Discover and read the best of Twitter Threads about #nowruz

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It's #Nowruz tomorrow, and as many won't be able to celebrate as normal, I thought I'd use a thread to take us all back to Nowruz Fath-ʿAli Shah style (this related by George Fowler in his 1841 'Three Years in Persia').
As you can imagine, there was lots of ceremony, and it would be a v v long thread if I mentioned it all, so this will just be some highlights. But, first, a quick note on the timing of the festival, which Fowler clearly appreciates:
He goes on: 'The Shah's splendour on these grand occasions has been described to me as perhaps the most gorgeous display in the world. The immense riches of the crown jewels would buy a kingdom... he seems made up of diamonds, pearls, and all the sparkling stones in the world.'
Read 7 tweets
Ok, lets talk about Varakhsha, a town near #Bukhara that contained a painted palace and became the seat of the #Sogdian rulers of Bukhara from the Arab conquest (early 8th C) until the rise of the Samanids (late 9th C)

THREAD

~ NA @eranudturan #HistoryofIran
The palace was built probably in the late 7th Century, but the most famous paintings, the Red Hall, date from the early 8th C from the reign of Tughshada, the son of the famous Queen of #Bukhara, about whom I wrote here: patreon.com/posts/who-was-…

~ NA
The Red Hall has a row of men in Indian attire, riding saddled elephants, fighting a series of beasts - leopards, tigers, and dragons. The same scene is repeated again over the length of the wall, with variations in whom the elephant rider is fighting against. ~NA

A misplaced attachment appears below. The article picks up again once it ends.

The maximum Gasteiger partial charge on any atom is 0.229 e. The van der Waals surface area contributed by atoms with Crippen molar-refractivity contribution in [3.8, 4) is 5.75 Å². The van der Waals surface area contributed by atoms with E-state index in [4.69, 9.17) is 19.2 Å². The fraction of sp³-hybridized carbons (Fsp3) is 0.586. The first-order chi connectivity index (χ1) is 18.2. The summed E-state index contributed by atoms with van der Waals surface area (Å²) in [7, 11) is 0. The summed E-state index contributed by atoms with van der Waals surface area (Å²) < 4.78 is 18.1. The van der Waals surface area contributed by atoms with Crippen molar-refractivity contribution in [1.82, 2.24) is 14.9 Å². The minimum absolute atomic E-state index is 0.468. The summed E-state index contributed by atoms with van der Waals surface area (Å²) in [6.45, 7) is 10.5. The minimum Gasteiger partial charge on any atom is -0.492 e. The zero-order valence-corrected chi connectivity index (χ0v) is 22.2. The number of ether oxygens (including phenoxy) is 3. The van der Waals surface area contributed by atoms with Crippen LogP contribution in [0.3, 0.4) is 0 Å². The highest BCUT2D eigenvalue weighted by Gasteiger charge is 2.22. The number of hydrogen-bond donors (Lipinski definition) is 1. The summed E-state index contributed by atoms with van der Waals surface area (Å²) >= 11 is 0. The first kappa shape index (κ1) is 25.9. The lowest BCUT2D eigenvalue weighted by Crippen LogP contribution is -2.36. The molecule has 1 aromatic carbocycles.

Read 16 tweets
Noor: I welcome HE @MHaneefAtmar , his deputies & accompanying delegation to #Mazar.
Noor: I send my prayers to the souls of all the martyrs who sacrificed themselves to pave the way for today’s freedom.
Noor: We shouldn’t suffice ourselves to only commemorating the anniversaries of our martyrs. We should follow their ways and legacies. A country that has martyrs doesn’t have submission.
Read 16 tweets
Some thoughts on the celebration of #Newroz / #Nowruz, its influences, and a particular narrative attributed to it by many Kurds: the myth of Kawa the Blacksmith, whose statue in Afrin, Syria you can see here recently surrounded and being taken down by Turkish backed Islamists.
First on Nowruz: the celebration of Nowruz falls on Spring Equinox - many trace its origins wholly in Zoroastrianism as practiced by the Persians and Median cultures. Few however recognize how significant Assyrian-Babylonian influence was on both its practice and derivation.
The Assyrian empire's demise was a political event; it did not preclude custom & tradition etc from persisting in other cultures, empires. Scholar Peter Green notes that Alexander the Great partook in the festival of Akitu upon his arrival in Persepolis, Achaemenid Persia 330 BC.
Read 22 tweets

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